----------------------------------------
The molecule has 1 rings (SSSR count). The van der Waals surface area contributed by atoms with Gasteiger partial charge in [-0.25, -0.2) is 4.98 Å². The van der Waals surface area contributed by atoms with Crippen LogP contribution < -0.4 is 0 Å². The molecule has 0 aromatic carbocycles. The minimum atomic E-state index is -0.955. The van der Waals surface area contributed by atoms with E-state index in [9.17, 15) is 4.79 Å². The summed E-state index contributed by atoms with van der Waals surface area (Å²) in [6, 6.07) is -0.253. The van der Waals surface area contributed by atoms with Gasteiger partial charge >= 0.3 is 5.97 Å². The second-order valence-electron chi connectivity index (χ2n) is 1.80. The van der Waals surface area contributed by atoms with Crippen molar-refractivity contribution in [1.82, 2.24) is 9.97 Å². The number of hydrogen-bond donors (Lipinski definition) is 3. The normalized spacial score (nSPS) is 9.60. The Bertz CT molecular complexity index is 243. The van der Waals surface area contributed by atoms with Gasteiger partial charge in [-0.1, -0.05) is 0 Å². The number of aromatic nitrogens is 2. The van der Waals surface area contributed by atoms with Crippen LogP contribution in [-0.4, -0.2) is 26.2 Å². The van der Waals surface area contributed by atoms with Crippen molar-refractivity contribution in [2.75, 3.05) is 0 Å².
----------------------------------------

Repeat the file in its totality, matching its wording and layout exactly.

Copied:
The molecule has 1 rings (SSSR count). The van der Waals surface area contributed by atoms with Gasteiger partial charge in [-0.25, -0.2) is 4.98 Å². The van der Waals surface area contributed by atoms with Crippen LogP contribution < -0.4 is 0 Å². The molecule has 0 aromatic carbocycles. The minimum atomic E-state index is -0.955. The van der Waals surface area contributed by atoms with E-state index in [9.17, 15) is 4.79 Å². The summed E-state index contributed by atoms with van der Waals surface area (Å²) in [6, 6.07) is -0.253. The van der Waals surface area contributed by atoms with Gasteiger partial charge >= 0.3 is 5.97 Å². The second-order valence-electron chi connectivity index (χ2n) is 1.80. The van der Waals surface area contributed by atoms with Crippen molar-refractivity contribution in [1.82, 2.24) is 9.97 Å². The number of hydrogen-bond donors (Lipinski definition) is 3. The normalized spacial score (nSPS) is 9.60. The Bertz CT molecular complexity index is 243. The van der Waals surface area contributed by atoms with Gasteiger partial charge in [-0.1, -0.05) is 0 Å². The number of aromatic nitrogens is 2. The van der Waals surface area contributed by atoms with Crippen LogP contribution in [-0.4, -0.2) is 26.2 Å². The van der Waals surface area contributed by atoms with Crippen molar-refractivity contribution in [2.75, 3.05) is 0 Å².